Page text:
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For the first time, scientists from the Whitehead Institute for Biomedical Research have used a combination of nuclear transplantation, gene therapy and embryonic stem cell differentiation to create custom-tailored cellular therapy that showed promise in mice.
The work, a collaboration between Whitehead member Rudolf Jaenisch and Whitehead Fellow George Daley, was published online as two companion papers by Cell on March 8.
POTENTIAL GENE THERAPY
The Whitehead researchers joined forces to work on a problem that until now has proven difficult to overcome.
Scientists have used nuclear transfer to create embryonic stem cells and differentiate them in culture to create many different cell types, including muscle, neurons and hematopoietic stem cells, which are the precursors to all immune and blood cells.
But scientists have never shown that the cells created in culture could be reintroduced into an animal to treat a disease.
Jaenisch and Daley used skin cells from an immune-deficient mouse to create a cellular therapy that was able to partially restore immune function.
"Though the immune system wasn't completely restored, there was enough improvement to predict that a comparable result in humans would translate into a significant clinical benefit," says Daley.
"This is a proof-of-principle experiment, which shows that nuclear transplantation therapy may be possible for human application. Furthermore, it shows that gene therapy can be incorporated into the approach to correct genetic mutations in defective cells without affecting the germ line," added Jaenisch.
Postdoctoral fellow William Rideout and graduate student Konrad Hochedlinger, both in the Jaenisch laboratory, used the nuclear transfer procedure to remove the nucleus, which contains the DNA of a cell, from an egg and replace it with the nucleus from a skin cell of an adult mouse with a genetic immune deficiency.
In this procedure, the egg resets the developmental clock of the adult nucleus and the reprogrammed cell starts developing into an embryo that is genetically identical to the donor cell.
At the stage when the embryo develops into a hollow ball of approximately a hundred cells called a blastocyst, it contains a nub composed of embryonic stem (ES) cells that have the potential to become any cell in the body. The ES cells from the blastocyst were isolated and the genetic defect causing the immune deficiency was corrected by gene therapy.
These corrected embryonic stem cells, however, cannot be transplanted into the adult mouse to treat the immune disorder because adult mice reject transplants of blood cell precursors derived from embryonic stem cells in culture.
"While embryonic stem cells could be induced to form hematopoietic cells in culture, these cells wouldn't reliably generate the blood and immune system when transplanted into mice. For the last 15 years, engrafting mice with blood derived from embryonic stem cells has been the Holy Grail of the field," Daley said.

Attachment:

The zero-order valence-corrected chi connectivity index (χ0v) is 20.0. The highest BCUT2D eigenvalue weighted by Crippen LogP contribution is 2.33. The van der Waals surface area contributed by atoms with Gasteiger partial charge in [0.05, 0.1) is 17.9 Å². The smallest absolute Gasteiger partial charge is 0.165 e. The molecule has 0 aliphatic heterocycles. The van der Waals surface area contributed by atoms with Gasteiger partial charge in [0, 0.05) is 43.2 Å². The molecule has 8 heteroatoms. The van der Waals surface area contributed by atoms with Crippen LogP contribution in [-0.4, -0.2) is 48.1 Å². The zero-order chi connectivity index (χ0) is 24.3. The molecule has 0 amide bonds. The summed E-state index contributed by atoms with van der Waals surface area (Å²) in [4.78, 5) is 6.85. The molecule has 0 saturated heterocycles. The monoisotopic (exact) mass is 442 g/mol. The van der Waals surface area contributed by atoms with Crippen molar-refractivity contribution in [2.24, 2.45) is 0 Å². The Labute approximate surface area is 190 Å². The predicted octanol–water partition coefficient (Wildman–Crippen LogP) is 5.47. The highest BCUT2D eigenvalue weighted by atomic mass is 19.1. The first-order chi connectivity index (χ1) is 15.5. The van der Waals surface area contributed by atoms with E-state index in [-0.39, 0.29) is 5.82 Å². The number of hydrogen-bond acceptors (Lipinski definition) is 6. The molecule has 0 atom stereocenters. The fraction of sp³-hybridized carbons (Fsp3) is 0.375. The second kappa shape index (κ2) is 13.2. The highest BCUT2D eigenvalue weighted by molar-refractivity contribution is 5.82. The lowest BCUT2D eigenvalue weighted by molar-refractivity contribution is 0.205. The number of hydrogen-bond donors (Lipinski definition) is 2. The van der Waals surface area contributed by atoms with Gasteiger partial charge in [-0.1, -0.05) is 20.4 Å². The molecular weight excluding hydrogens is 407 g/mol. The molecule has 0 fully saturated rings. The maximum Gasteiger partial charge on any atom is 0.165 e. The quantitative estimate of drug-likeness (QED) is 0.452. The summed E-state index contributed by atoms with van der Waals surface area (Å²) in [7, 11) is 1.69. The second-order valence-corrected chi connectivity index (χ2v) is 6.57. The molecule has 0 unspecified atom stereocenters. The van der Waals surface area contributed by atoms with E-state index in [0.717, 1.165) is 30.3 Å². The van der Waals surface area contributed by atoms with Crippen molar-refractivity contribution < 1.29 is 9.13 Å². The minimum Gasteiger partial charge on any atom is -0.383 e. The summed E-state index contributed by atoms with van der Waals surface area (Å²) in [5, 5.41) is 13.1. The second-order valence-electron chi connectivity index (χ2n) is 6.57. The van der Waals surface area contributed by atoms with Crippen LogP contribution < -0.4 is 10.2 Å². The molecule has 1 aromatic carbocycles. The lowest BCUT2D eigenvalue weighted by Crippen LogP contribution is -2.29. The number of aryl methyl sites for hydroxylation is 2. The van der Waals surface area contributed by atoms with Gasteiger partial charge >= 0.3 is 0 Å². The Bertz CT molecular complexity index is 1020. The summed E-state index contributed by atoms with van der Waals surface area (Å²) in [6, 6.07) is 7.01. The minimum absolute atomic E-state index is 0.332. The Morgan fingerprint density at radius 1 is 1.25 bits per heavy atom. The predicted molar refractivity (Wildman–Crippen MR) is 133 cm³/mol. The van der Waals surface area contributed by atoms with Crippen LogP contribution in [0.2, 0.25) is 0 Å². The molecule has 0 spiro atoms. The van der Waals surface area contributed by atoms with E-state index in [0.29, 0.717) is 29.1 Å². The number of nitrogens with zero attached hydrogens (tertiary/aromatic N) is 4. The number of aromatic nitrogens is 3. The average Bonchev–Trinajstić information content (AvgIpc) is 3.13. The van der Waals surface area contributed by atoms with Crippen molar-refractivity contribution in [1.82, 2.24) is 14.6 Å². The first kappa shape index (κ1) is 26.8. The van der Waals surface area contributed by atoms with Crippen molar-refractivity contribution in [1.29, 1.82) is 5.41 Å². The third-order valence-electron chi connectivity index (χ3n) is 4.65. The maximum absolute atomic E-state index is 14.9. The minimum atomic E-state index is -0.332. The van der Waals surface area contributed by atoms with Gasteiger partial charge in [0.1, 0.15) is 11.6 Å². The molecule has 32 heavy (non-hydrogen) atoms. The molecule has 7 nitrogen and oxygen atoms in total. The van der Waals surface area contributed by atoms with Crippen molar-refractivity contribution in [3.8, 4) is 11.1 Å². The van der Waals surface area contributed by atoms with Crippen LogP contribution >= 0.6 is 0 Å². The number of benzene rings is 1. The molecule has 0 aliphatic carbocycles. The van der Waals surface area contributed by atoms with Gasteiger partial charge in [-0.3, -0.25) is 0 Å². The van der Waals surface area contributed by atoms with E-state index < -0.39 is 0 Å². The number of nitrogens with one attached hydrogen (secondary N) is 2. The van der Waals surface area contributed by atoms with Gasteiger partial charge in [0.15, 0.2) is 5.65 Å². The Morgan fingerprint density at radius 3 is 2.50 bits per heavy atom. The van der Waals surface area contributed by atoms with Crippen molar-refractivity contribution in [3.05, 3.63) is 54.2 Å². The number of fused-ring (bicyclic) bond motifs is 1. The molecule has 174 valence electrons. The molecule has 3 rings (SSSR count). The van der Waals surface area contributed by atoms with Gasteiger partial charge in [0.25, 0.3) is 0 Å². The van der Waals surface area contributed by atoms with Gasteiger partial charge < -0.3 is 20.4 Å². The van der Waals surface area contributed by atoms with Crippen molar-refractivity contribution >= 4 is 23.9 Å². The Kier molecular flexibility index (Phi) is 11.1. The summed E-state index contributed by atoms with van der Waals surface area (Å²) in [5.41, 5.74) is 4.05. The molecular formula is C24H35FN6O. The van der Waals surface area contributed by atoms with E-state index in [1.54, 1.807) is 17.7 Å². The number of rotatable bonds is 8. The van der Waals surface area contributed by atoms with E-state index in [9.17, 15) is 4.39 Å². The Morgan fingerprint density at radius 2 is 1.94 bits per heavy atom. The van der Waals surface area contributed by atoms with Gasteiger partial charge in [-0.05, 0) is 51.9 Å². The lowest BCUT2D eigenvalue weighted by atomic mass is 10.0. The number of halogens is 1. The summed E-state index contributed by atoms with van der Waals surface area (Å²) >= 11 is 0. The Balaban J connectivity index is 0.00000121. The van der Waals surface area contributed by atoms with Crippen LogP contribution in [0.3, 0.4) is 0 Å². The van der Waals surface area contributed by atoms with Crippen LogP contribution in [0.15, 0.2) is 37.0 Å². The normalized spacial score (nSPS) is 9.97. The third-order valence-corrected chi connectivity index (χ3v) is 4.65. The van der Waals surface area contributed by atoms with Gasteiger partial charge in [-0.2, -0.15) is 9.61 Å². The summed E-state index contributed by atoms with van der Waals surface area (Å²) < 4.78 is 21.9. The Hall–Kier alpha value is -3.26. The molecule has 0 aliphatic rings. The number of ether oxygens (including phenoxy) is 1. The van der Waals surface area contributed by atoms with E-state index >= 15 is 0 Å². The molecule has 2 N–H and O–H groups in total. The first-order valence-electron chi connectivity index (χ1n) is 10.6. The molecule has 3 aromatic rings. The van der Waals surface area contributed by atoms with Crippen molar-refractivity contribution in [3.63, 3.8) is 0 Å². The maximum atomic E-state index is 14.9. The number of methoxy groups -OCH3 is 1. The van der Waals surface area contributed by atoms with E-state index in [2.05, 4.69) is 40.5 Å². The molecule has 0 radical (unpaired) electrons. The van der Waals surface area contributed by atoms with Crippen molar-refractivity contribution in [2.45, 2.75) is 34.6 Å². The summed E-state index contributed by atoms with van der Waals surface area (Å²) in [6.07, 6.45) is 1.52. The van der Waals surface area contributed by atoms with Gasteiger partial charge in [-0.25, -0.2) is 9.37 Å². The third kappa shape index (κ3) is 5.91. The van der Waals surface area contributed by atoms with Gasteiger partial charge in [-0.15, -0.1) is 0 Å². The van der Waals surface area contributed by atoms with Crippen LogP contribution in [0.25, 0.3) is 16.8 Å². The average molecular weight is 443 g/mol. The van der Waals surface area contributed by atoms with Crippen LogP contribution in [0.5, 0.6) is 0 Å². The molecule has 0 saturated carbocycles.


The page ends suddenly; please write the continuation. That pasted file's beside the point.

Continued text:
Michael Kyba, a postdoctoral fellow in the Daley lab, found a way to achieve this goal by inserting a gene called HoxB4 that stimulates blood cell proliferation. The HoxB4- modified cells generated hematopoietic stem cell precursors that could be successfully transplanted into adult mice.
With this newfound ability, the researchers applied the same strategy to the genetically corrected embryonic stem cells made from the immunodeficient mouse. It was these genetically corrected cells that partially rescued the immune systems of mice with complete immune deficiency.
This approach may be useful for treating human patients with immune deficiency ("bubble boy disease") or be applied to a host of other genetic diseases that can be corrected by cell transplantation. Embryonic stem cells can form any tissue in the body, including neurons, muscle cells of the heart, and pancreatic beta cells, which produce insulin.
In addition, nuclear transplantation therapy to create embryonic stem cells has many benefits, such as the creation of cells that are genetically matched to the patient, the repair of genetic defects within cells to treat or cure inherited diseases and the possibility of growing embryonic stem cells in culture for continued therapy as needed.
"Before the potential of nuclear transplantation therapy can be realized, much more research about the basic biology of stem cells has to done," Daley said.
The Daley laboratory is supported by the National Institutes of Health, the National Science Foundation, the MIT Biotechnology Process Engineering Center, the Canadian Institutes of Health Research and the Alberta Heritage Foundation for Medical Research. The Jaenisch laboratory is supported by Boehringer Ingelheim Fonds and the National Cancer Institute.
A version of this article appeared in MIT Tech Talk on March 13, 2002.